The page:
It would be nice to think that every critic walks into each new movie with a completely open mind. It would also be a total lie. I’ll admit it: I had pretty low expectations for the Mark Wahlberg-Rose Byrne adoption dramedy Instant Family. And the trailer didn’t exactly boost my confidence, what with its hard-sell barrage of low slapstick and sappy schmaltz. But now it’s time to admit something else: I couldn’t have had it more wrong. It’s a surprisingly winning movie, packed with just the right combination of laughs and sniffles. Damn you, Wahlberg!
Directed and co-written by Sean Anders (Daddy’s Home), and inspired by his and his wife’s own adoption story, Instant Family is the sort of heartwarming family movie that seems tailor-made for the holiday season – that time of year when we tend to find ourselves around a table with the people we love and who love us regardless of whether we’re tied by blood.
Wahlberg comedies, in general, can be a bit of a dicey proposition. As an actor he has a tendency to just widen his eyes like an excited, tail-wagging puppy, dial up his energy level to 11, and run his mouth at 45 RPM speed as a way to telegraph to the audience that he’s in funny mode. He does all of that here. But it helps enormously that he’s also assisted by Rose Byrne, who’s become something of a stealth comic assassin lately in movies like Spy, Neighbors, and even Peter Rabbit.
Together, they play Pete and Ellie – a happily married couple who flip houses together and still seem to be in that sexy honeymoon phase of their marriage even though they’re beginning to feel like something is missing: Kids. They’ve just been too busy to plan a family. And when they finally do get around to talking about it, Wahlberg says that he’s worried about being one of those old dads who has a heart attack while tossing a football with his son. He jokes that maybe they should adopt a five-year-old and that way it will be like they got started five years earlier. Except Ellie doesn’t take it as a joke. Soon, she’s scrolling through web pages of foster kid profiles in tears. Soon, he is too.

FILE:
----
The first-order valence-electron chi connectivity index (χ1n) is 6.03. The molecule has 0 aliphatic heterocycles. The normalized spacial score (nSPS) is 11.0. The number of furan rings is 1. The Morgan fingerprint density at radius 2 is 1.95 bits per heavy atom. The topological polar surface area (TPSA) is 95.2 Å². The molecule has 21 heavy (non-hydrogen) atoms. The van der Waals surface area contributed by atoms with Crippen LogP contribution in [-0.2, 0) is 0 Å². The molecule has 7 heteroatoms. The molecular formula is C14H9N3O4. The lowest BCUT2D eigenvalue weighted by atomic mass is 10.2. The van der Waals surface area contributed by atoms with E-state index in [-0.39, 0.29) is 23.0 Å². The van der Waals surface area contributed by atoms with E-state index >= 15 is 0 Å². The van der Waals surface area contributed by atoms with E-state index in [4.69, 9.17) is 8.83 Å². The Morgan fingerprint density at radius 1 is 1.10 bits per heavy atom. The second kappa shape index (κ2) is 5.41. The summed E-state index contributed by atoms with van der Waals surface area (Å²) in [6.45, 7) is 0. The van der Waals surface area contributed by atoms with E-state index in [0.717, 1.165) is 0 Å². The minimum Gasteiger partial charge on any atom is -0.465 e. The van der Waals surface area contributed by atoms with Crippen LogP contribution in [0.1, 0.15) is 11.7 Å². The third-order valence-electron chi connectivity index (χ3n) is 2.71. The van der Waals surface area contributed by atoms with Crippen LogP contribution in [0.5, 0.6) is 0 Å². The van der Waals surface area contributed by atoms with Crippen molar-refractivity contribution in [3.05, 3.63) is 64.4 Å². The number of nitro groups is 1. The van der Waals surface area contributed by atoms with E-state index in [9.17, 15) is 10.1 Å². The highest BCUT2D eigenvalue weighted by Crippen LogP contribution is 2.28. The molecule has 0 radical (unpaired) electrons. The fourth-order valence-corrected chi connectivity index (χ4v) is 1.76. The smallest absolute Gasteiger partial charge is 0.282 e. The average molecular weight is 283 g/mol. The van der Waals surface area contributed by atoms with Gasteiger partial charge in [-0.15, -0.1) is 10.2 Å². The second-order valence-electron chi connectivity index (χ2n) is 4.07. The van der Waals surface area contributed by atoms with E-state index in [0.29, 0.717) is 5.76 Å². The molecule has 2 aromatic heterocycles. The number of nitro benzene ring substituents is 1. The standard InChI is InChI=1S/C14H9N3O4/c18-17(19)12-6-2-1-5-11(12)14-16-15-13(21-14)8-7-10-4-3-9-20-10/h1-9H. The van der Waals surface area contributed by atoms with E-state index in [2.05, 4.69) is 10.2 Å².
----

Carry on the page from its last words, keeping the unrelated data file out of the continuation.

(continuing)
Despite its silly overall tone, the film gets into some of the real practical nuts and bolts of adopting kids out of the foster-care system – mostly in a series of funny classes for prospective parents taught by Octavia Spencer and Tig Notaro (tandem deadpan gold). Eventually, Pete and Ellie find themselves adopting three siblings: the pint-sized terror Lita (Julianna Gamiz), the meek and klutzy middle-child Juan (Gustavo Quiroz), and the moody teenage hellion Lizzy (Isabela Moner). Needless to say, it’s not a smooth-sailing episode of The Brady Bunch or Diff’rent Strokes.
The main attraction here is watching Wahlberg and Byrne getting their butts handed to them by these three kids as their regret and resentment gets ratcheted up to the comic breaking point, saying all of the taboo things parents think but never say out loud. And Anders smartly recruits a few supporting-actor pros (Julie Hagerty, Margo Martindale, Michael O’Keefe, Joan Cusack) to drop in just when the movie inches up to the brink of getting either too madcap or too sappy. At its heart (and it’s a big corny heart, for sure), the film’s message is one of unconditional love and embracing family wherever you find it. It’s hard to argue with. Especially when it’s served up with such spiky laughter-through-tears sweetness. B